How Roots, Prefixes, & Suffixes Build Words

Most English words are made up of smaller elements: roots, prefixes and suffixes. When you know the common ones and how to combine them, you can understand hundreds of different words.

The majority of academic vocabulary uses Latin roots and affixes. (Affixes are prefixes and suffixes.) They are especially useful for English university study or professional work.

Look at Word Parts to Learn New Words

a picture of a tree with roots showing, and the title 'How roots, prefixes, & suffixes can help your vocabulary grow.'

If you already speak a Latin-based language like French, Spanish, Italian, or Portuguese, you have a huge advantage in reading academic English.

If not, you can still increase your vocabulary faster by studying roots and affixes.

As you study them you see will notice common patterns and recognize new words. 

It’s easier to learn words in groups. Studying related words together helps you see the connections between them. That's why I include so much information on the words made from each root.

It's also useful to understand the ways suffixes can change the form (and part of speech) of English words. As you add suffixes to a word like 'act,' it fills different places in a sentence. (An actor acts in a play, but may also be active in a community group.) See Word Families and the Suffix section below for more information.

The sections below on roots, prefixes and suffixes link to pages with details or practice.


To study roots, see:

To practice words from a particular root, use the root words table above to find the right page or pages.

More tree roots in the background, and text 'Notice how prefixes and suffixes change the meaning of this root: cede- accessible, concession, excessive, precede... recession, succeed, unprecedented'

As you read new words, analyze them. Are parts familiar? Can you see a pattern? 

For example, if you read about a retractable blade, you can guess its meaning before you look it up.

(Even better: guess instead of looking it up if its meaning isn't essential.

Don’t break your concentration unless you need the word to understand what you're reading. If not, write it down to check later.)

For retractable, you may know that the prefix ‘re’ means 'again' or 'back.'  ‘Able’ means that something is possible. So you can guess 'retractable' is about the possibility of ‘tracting’ something back, or again.

‘Tract’ is also the base of ‘attract,’ ‘distract,’ and ‘traction,’ so it seems related to a pulling movement. Good guess! In fact, retractable wheels on an airplane can be pulled back into the body of the plane. Retractable hose is easy to rewind (pull back into storage.) Retractable awnings can be pulled back easily.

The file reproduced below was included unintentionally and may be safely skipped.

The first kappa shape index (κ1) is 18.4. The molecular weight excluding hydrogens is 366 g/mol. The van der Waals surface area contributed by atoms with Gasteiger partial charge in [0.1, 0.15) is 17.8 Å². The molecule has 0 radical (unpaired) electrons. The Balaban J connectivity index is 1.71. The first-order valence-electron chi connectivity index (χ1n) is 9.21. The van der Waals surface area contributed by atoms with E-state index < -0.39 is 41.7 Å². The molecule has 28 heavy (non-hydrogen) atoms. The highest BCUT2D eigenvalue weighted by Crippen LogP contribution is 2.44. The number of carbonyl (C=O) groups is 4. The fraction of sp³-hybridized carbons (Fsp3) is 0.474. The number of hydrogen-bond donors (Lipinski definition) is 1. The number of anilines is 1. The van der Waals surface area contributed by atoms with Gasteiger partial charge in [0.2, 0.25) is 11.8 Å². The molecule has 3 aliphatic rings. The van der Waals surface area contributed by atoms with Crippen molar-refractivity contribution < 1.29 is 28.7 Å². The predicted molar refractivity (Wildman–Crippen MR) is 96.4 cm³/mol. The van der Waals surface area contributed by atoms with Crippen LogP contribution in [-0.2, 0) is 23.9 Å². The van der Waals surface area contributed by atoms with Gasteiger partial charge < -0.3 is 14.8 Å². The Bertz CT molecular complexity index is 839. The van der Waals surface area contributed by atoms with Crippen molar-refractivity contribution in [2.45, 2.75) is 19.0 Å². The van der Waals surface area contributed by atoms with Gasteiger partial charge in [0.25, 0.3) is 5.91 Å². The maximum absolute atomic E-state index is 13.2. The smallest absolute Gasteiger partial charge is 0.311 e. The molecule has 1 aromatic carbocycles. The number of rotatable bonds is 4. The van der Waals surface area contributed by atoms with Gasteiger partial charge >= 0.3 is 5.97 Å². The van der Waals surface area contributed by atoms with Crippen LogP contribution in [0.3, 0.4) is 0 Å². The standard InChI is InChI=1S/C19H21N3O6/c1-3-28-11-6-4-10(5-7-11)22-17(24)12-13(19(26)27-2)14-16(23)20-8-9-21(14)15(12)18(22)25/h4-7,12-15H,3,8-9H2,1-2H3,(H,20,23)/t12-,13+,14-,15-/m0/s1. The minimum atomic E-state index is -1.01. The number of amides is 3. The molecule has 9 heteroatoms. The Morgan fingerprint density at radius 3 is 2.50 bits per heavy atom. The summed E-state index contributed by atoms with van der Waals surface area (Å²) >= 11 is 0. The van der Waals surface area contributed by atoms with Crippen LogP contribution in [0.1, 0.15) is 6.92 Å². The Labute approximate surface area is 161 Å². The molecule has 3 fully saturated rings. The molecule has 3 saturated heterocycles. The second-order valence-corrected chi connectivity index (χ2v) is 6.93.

Here's another example of how prefixes and suffixes can change the meaning and use of a root. These words come from 'form'

conformity, formal, formality, format, formation, formula, formulate, inform, informallyinformative, misinform, nonconformistreformer, transformable, transformation, uninformed

Prefixes and Suffixes

Positive & Negative Prefixes

You can learn more prefixes like ‘re-‘ on the alphabetical List of Prefixes (with examples) and Common Greek and Latin Prefixes. (It's a table of the same prefixes arranged by English meaning, so you can compare the Latin and Greek forms).

Practice prefixes of location and relationship (anti-, com-, ex-, in-, sub-, sym-, and trans- +) on 7+ Common Prefixes that Dominate Academic VocabularyThe Prefix 'Re-' has its own page, with examples and practice.

The Negative Prefix List gives prefixes that make words negative. It has examples of each prefix and explains the differences in their meanings and use. Check your understanding on the Practice Negative Prefixes page.

Suffixes: Useful Word Endings

Suffixes sometimes change the meanings of words. More often they change their positions in a sentence. It’s very helpful to know the different endings that belong to different parts of speech. Adding an ending can change a word from one part of speech into another.

For example, adding ‘-ive’ to ‘act’ (a noun or verb) makes the adjective ‘active.’ If you add’ -ly’ to ‘active’ you get the adverb ‘actively.’ You could add ‘-ate’ instead to get the verb ‘activate.’

Each suffix means something different and fills a different place in a sentence.

If you recognize more suffixes, you'll understand more of what you read. You'll also be able to use the words correctly when you write.

  • The List of Suffixes gives an alphabetical listing of the most common word endings.
  • Suffix List Arranged by Use gives the same suffixes grouped by their purpose. (It lists suffixes to form nouns, verbs, adjectives or adverbs. It also discusses suffixes for plurals, different verb tenses, or comparatives.) It gives more examples and explains suffix use for the different parts of speech, tenses, etc.
  • Practice Suffixes gives the meanings of some common word family members (agree, agreeable, agreement, etc.) Then it has multiple-choice questions. You decide which form would be best to use in different situations.

See also Word Families, Word Family Practice, and Word Formation Examples and Exercises.

Would you like a simpler, more organized way to learn the essentials for using roots and affixes?

The most efficient way to learn common roots and affixes is with a step-by-step course. This inexpensive course will teach you the most common prefixes, suffixes, and roots. You'll get the background you need to continue learning them as you keep reading in English.

Whether you take a course or study a few at a time, learning common roots, prefixes, and suffixes is worth the effort. Knowing how they combine can help you recognize hundreds of new English words!

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